An associate professor of mechanical engineering at the University of Texas – who has spent years working on a unique offshore turbine design – has won a multi-million dollar grant from the US government to develop his idea.
The $3.3m award from the Department of Energy’s Advanced Research Projects Agency-Energy (ARPA-E) will support Dr. Todd Griffith and his research team as they design and build a working prototype.
The grant is part of a $26m ARPA-E funding initiative for 13 projects to accelerate floating offshore wind turbine technologies through the Aerodynamic Turbines, Lighter and Afloat, with Nautical Technologies and Integrated Servo-Control (ATLANTIS) program.
The Department of Energy estimates that state and federal waters along the US coasts and Great Lakes could generate twice the amount of energy produced by all of the nation’s electric power plants combined.
However, one of the biggest barriers to harvesting that energy has been the high cost of deploying wind turbines in deeper water.
Griffith’s project aims to lower the cost and overcome challenges with installation and connecting to existing energy grids with underwater cables.
“A traditional turbine design is great for land, and it can make sense offshore in shallow waters,” says Griffith, “but when you build in deep water in the ocean, you need a totally new design.”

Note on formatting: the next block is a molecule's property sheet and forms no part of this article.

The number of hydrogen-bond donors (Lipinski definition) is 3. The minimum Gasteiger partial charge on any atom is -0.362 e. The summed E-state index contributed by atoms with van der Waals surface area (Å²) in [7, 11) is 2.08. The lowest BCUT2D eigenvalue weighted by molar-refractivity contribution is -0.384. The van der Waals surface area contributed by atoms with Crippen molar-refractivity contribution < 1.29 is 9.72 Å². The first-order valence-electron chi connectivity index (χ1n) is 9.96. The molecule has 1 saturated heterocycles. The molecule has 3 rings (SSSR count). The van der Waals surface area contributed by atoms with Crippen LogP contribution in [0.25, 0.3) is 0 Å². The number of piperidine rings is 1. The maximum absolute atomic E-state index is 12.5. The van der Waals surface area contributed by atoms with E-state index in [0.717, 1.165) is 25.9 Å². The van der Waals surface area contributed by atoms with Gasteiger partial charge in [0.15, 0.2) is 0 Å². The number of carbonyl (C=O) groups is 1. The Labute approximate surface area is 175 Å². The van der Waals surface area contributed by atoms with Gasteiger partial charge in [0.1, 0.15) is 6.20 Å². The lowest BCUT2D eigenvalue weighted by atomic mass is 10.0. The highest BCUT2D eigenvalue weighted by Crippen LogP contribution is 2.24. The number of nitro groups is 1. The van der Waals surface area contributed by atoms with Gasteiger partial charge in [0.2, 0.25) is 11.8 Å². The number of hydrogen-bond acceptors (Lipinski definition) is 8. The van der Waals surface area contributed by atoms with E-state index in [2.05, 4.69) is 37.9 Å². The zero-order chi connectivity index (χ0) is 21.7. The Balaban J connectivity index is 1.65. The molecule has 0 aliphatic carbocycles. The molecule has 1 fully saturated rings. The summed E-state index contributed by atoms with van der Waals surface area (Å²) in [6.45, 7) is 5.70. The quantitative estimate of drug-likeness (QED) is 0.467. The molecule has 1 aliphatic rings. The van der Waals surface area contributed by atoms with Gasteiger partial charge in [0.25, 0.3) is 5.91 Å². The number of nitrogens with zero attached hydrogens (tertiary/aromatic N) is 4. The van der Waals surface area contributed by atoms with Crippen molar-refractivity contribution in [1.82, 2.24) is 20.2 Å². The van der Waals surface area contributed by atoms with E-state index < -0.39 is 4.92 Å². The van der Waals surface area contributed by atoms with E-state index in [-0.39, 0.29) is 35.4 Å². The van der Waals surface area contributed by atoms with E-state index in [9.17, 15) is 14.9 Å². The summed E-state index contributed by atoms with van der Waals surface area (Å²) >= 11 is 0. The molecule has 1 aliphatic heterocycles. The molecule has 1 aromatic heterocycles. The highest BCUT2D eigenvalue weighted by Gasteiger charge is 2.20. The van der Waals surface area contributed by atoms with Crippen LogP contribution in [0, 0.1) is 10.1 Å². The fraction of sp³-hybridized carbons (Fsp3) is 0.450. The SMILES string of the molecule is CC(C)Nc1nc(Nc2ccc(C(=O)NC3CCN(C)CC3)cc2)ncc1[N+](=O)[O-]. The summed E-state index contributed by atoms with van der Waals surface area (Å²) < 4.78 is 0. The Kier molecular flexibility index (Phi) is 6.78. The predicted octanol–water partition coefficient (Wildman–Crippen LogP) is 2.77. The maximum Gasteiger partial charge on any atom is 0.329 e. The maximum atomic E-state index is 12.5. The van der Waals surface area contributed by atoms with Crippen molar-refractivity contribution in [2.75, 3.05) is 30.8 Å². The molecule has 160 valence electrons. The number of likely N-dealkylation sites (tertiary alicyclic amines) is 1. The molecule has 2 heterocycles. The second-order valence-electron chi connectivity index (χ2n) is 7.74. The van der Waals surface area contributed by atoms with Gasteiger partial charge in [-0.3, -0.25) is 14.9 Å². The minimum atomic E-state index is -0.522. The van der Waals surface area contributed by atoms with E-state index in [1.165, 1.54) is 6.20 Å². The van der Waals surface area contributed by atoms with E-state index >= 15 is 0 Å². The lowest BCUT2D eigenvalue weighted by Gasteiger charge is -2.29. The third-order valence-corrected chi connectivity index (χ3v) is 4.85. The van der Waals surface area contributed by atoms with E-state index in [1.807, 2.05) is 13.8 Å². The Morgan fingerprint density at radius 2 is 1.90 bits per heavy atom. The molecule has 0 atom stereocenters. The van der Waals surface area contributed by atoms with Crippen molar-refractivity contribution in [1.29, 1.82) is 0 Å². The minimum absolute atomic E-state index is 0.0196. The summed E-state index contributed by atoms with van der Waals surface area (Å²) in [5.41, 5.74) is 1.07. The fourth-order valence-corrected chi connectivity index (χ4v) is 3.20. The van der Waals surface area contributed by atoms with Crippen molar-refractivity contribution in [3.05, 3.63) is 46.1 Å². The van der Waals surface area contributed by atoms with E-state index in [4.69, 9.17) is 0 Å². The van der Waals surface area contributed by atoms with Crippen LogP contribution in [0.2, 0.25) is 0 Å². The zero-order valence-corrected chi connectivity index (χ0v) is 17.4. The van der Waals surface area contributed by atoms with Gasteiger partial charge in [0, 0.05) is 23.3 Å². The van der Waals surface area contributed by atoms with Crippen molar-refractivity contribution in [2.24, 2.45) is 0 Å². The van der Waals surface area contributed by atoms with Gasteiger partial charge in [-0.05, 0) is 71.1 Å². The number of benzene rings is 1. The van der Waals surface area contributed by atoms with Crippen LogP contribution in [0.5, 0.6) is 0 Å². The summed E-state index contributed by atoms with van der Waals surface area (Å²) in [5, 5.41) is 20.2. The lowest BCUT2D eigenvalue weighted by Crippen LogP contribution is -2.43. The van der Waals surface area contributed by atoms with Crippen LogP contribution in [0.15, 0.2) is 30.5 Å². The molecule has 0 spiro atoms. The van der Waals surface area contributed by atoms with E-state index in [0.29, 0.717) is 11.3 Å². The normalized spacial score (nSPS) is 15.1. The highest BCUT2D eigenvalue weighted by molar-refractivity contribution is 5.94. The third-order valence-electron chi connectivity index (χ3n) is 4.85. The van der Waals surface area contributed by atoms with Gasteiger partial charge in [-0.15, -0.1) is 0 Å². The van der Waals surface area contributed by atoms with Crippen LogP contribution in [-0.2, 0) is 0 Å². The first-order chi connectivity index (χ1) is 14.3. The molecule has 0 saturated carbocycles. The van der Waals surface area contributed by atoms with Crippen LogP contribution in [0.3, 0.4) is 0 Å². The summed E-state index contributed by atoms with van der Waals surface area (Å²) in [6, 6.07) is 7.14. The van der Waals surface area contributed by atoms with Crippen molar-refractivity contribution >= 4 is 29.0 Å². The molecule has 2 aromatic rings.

Griffith's design is radically different from a conventional three-blade horizontal axis wind turbine.
Called a vertical axis wind turbine, it has vertical blades and axis of rotation, rather than horizontal, and looks more like an upended eggbeater than a pinwheel.
The platform – which is smaller than traditional platforms – sits partly above the ocean’s surface and partly below, much like a ship.
It is attached to the sea floor using cables – rather than being anchored directly to the sea floor – at ocean depths of at least 200ft.
The generator and controls are on the platform, providing greater stability and facilitating easier maintenance.
The turbine blades would rise up to 900ft above the surface of the ocean, but wouldn't obstruct any ocean views as they would be sited at least 20 miles offshore, beyond the horizon.
“This is an incredible opportunity to do great research with a great multidisciplinary engineering team,” says Griffith.
“We’re bringing together structural design, aerodynamics, control systems, floating systems, economics and installation procedures.
“It’s a true systems-level engineering problem, and I’m just excited to be able to lead this incredible group to bring all this technology together to realize the vision of the ATLANTIS program.”